Wastewater systems are vital to ensuring the health of our communities. Yet they are constantly at risk — from both everyday wear and tear and catastrophic natural disasters — so departments must ensure their systems are resilient and sustainable.
There are many reasons why collecting sewer assessment data can improve the resiliency of a wastewater system’s infrastructure. Many risks and issues could be immediately resolved or even prevented if the proper precautions are put into place, such as setting aside funds for emergencies. Moreover, preparing for infrastructure damage is increasingly pressing as a result of our changing climate. As this threat grows, the need for gathering and applying data for sewage systems and beyond will become increasingly essential to the safety of communities across the country and around the world.
Here, we’ve collected resources wastewater utilities can use to get a better understanding of resilience and how resiliency practices are being implemented across the nation.
Water Research: Resilience theory incorporated into urban wastewater systems management. State of the art.
Government bodies, utilities, practitioners and researchers have growing interest in incorporating resilience practices into wastewater management. This paper presents a review of studies that discuss resilience in the wastewater treatment sector, with a special focus on understanding how they addressed the key elements for assessing resilience. Furthermore, the paper also discusses the lack of consensus in the definition of resilience, the elements of a resilience assessment, and how it is hindering the implementation of resilience in wastewater management.
Global threats such as climate change, population growth and rapid urbanization pose a huge future challenge to water management. To ensure the ongoing reliability, resilience and sustainability of service provision, a paradigm shift is required. This paper presents an overarching framework that supports the development of strategies for reliable provision of services while explicitly addressing the need for greater resilience to emerging threats, leading to more sustainable solutions.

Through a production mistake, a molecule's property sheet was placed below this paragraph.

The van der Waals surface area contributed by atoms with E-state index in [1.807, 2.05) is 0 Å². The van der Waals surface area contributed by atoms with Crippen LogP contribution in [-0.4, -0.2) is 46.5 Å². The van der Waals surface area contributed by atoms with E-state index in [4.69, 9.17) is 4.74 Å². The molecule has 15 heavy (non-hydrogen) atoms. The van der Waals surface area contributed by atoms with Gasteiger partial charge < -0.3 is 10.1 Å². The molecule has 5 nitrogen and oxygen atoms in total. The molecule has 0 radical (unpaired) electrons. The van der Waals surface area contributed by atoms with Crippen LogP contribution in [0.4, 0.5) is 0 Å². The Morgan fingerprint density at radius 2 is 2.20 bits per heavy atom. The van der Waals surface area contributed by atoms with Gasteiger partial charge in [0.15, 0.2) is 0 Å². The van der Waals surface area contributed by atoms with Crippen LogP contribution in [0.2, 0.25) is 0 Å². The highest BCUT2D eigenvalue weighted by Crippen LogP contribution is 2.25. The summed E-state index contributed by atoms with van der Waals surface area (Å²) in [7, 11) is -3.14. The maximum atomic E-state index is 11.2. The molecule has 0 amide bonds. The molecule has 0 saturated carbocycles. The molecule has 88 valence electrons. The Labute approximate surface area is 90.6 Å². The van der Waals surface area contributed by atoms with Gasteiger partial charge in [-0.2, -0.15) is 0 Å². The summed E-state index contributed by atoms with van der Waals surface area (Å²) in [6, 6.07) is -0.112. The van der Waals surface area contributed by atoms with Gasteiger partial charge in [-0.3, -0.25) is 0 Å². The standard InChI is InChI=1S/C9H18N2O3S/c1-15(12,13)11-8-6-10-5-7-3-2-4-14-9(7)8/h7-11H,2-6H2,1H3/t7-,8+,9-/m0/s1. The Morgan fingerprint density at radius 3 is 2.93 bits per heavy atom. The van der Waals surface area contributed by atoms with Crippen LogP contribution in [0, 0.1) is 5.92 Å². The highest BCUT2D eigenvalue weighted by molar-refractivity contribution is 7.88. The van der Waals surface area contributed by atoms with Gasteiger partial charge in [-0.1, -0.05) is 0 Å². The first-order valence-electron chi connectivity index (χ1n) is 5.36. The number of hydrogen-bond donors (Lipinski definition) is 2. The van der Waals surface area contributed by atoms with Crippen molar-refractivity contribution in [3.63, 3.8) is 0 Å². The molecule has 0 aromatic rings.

EPA: Creating Resilient Water Utilities
EPA’s Creating Resilient Water Utilities website provides links to brief stories about planning efforts being conducted by water utilities across the United States to build resilience to natural hazards and water management challenges.
CREAT is a risk assessment application that helps utilities adapt to extreme weather events by better understanding current and long-term weather conditions.
- Discover. Find out which extreme weather events pose significant challenges to your utility and build scenarios to identify potential impacts.
- Assess. Identify your critical assets and the actions you can take to protect them from the consequences of extreme weather events on utility operations.
- Share. Generate reports describing the costs and benefits of your risk reduction strategies for decision makers and stakeholders.
EPA's CRWU initiative provides drinking water, wastewater and stormwater utilities with practical tools, training and technical assistance needed to increase resilience to extreme weather events.
Case Study: Southern Nevada Water Authority
Riddled with prior drought events, the Southern Nevada Water Authority took action to protect its water resources and improve its overall resilience to drought and climate change. Examples of these measures include an extensive water conservation program and significant investment in enhancements to Lake Mead’s intake infrastructure. Demand management practices (such as education, incentives, regulation and rates) reduced consumptive water use by 32% since 2000, even as the population has increased by nearly half a million over the same period.
Case Study: Northern Kentucky Water District
In recognition of the challenges already facing Northern Kentucky Water District’s service area — a rapidly growing population and aging infrastructure — the Water District took action to protect its assets, assure continuity of operations and improve overall resilience.
The Sustaining Scioto Adaptive Management Plan calls for additional monitoring and analysis of the watershed and water use patterns. Its creators aim to better understand how extreme events and population change are affecting water resources in the basin, raising the potential for additional or modified resilience measures in the mid- and long-term as that understanding evolves.
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Photo Credit: USDA.org